NASA astronauts Shane Kimbrough and Thomas Pesquet of the European Space Agency prepare for their next spacewalk on the International Space Station.
The Extravehicular Activity (EVA), as it’s officially called, will take place in the spacewalk on Friday, June 25.
Kimbrough and Pesquet, both expert astronauts, will continue to work on upgrading the space station’s power systems, with tasks that include installing a second solar panel after the first was installed last weekend. Four additional solar panels will be installed during a future spacewalk.
“During a spacewalk, Pesquet will secure himself to the robotic tip of Canadarm2 and then grab [solar array], ” NASA said on their website, adding, “From inside the station, NASA astronaut Megan MacArthur, with NASA astronaut Mark Vandy He as backup, will lead the robotic maneuvering arm and array at Pesquet as soon as possible to the installation site.”
Friday’s EVA will be Kimbro’s ninth and Bisket’s fifth, and the fifth they’ll compete as a team after two spacewalks during the current mission and two previous missions in 2017.
The space agency explained that while current solar panels continue to function well, they are beginning to show their age. The new solar panels were placed ahead of six of the existing ones in a move that will increase the total power available to the satellite from 160 kilowatts to 215 kilowatts. NASA said the same type of solar panels would provide power for some of the world’s the gate, a habitable satellite designed to be in orbit around the moon as part of the agency’s plan to create a long-term and sustainable presence on the moon.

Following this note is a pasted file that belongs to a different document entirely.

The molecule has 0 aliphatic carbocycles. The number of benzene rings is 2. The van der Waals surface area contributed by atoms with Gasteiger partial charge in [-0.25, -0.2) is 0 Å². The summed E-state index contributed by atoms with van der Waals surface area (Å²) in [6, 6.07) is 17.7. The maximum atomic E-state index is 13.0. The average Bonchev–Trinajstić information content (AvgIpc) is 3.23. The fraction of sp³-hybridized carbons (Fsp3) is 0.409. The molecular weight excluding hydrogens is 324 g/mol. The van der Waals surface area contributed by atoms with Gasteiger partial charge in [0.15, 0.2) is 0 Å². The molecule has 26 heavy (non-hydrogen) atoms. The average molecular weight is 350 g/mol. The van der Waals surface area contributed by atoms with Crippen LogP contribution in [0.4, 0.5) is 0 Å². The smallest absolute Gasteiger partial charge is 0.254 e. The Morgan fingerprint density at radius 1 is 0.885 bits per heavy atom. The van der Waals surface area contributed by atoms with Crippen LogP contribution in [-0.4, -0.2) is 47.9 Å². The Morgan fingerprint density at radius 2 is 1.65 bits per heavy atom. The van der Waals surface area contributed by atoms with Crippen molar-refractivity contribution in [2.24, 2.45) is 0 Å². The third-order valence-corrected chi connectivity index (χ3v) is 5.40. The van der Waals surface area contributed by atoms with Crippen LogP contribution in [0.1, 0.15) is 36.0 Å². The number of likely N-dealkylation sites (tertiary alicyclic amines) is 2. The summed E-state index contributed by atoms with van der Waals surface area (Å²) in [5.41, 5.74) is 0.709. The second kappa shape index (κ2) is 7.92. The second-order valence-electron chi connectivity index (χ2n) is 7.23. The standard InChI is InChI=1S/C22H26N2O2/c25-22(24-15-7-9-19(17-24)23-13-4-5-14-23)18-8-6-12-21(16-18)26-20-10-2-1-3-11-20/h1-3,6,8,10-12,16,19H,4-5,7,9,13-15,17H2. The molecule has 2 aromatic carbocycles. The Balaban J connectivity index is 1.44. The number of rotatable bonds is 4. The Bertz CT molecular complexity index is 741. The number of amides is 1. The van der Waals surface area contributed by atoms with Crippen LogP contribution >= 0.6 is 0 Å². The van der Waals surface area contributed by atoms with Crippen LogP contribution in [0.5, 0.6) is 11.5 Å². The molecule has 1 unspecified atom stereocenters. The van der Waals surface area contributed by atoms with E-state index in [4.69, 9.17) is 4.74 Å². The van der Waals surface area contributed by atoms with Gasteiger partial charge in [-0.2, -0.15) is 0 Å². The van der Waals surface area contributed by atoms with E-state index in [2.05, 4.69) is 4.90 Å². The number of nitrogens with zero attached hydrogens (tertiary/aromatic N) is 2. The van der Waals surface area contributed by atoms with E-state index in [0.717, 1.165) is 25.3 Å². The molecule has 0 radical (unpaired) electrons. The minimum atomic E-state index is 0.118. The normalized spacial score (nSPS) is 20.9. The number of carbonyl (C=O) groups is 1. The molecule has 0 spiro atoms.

NASA will be active at 6:30 a.m. ET (3:30 a.m. PT) on Friday, June 25. Kimbrough and Pesquet are expected to leave the space station around 8:00 AM ET (5:00 AM PT). The spacewalk is expected to last between six and seven hours. Pesquet will be recognized by the red stripes on his space suit, while Kimbrough will work in an unmarked suit.
The coverage, which can be viewed via the reader at the top of this page, will include footage from several cameras attached to the International Space Station and the astronauts themselves. You’ll also get access to a live audio feed between the astronauts and mission control, while a NASA commentator explains what’s happening while Kimbrough and Pesquet perform their various missions.
EVA can produce stunning images – Check out these great photos It was captured while in space over the years.